Skills minister Anne Milton has been accused by shadow FE minister Gordon Marsden of betraying the trust of almost 200 students remaining in limbo after the collapse of their training providers more than a year ago.
Mr Marsden said: “The minister was made personally aware then of the plight of learners who through no fault of their own were victims of this action. Yet not only has her department not found alternative provision for half of them, but is continuing to keep their loan debt hanging around their necks”.
Tes recently reported how 180 students remain without courses despite having taken out loans to pay for them, after the companies that had been running the courses went into liquidation.
John Frank Training and Focus Training & Development Ltd both went into liquidation in November 2016, followed by another provider, Edudo Ltd, in January last year.
Mr Marsden said: “It's completely unacceptable for the government to be leaving hundreds of loan-funded learners both in debt and without training providers more than a year after John Frank and other providers had their contracts terminated”.
He added: “It is a breach of faith – in the commercial world it might well be considered a form of fraud – to keep people, who have already been let down, still forced to carry a debt for provision promised but not now provided”.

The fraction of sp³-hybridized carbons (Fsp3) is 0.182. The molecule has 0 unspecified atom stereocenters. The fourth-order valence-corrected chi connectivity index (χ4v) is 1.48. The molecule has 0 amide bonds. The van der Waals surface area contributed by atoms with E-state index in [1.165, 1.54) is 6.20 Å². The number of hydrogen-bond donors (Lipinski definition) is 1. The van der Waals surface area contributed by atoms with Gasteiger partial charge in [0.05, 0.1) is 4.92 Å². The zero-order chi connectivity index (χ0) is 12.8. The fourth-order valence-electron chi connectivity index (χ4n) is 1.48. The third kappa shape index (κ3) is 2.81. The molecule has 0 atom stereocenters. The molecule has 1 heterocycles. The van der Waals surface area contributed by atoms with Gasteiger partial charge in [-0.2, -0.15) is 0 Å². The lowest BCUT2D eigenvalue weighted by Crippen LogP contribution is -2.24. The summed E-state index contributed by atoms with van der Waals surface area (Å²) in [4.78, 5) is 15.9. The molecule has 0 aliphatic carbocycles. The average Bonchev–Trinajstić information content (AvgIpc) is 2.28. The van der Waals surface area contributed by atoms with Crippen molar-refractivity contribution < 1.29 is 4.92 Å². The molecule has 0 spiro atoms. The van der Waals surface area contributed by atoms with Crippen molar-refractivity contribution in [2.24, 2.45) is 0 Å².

Sending out the wrong signal
This comes after Ms Milton, in written responses to questions from the shadow skills minister, pledged that the Education and Skills Funding Agency (ESFA) and Student Loans Company (SLC) would “seek to identify suitable alternative providers where learners can complete their studies”. She also said: “We are committed to offering, as far as is practicable, a solution for each learner”.
Mr Marsden said the government’s handling of the situation “sends out a terrible message to those already dubious about taking out learner loans in training, that Ministers are apparently prepared to leave them high and dry”.
The government should swiftly find new courses for students or “completely write off the loan debts of those affected”, according to the shadow FE minister.
Although the students have been granted an exemption from paying back their loans over the past year, the SLC has yet to state whether it will write off the loans.
The DfE and SLC were approached for comment.
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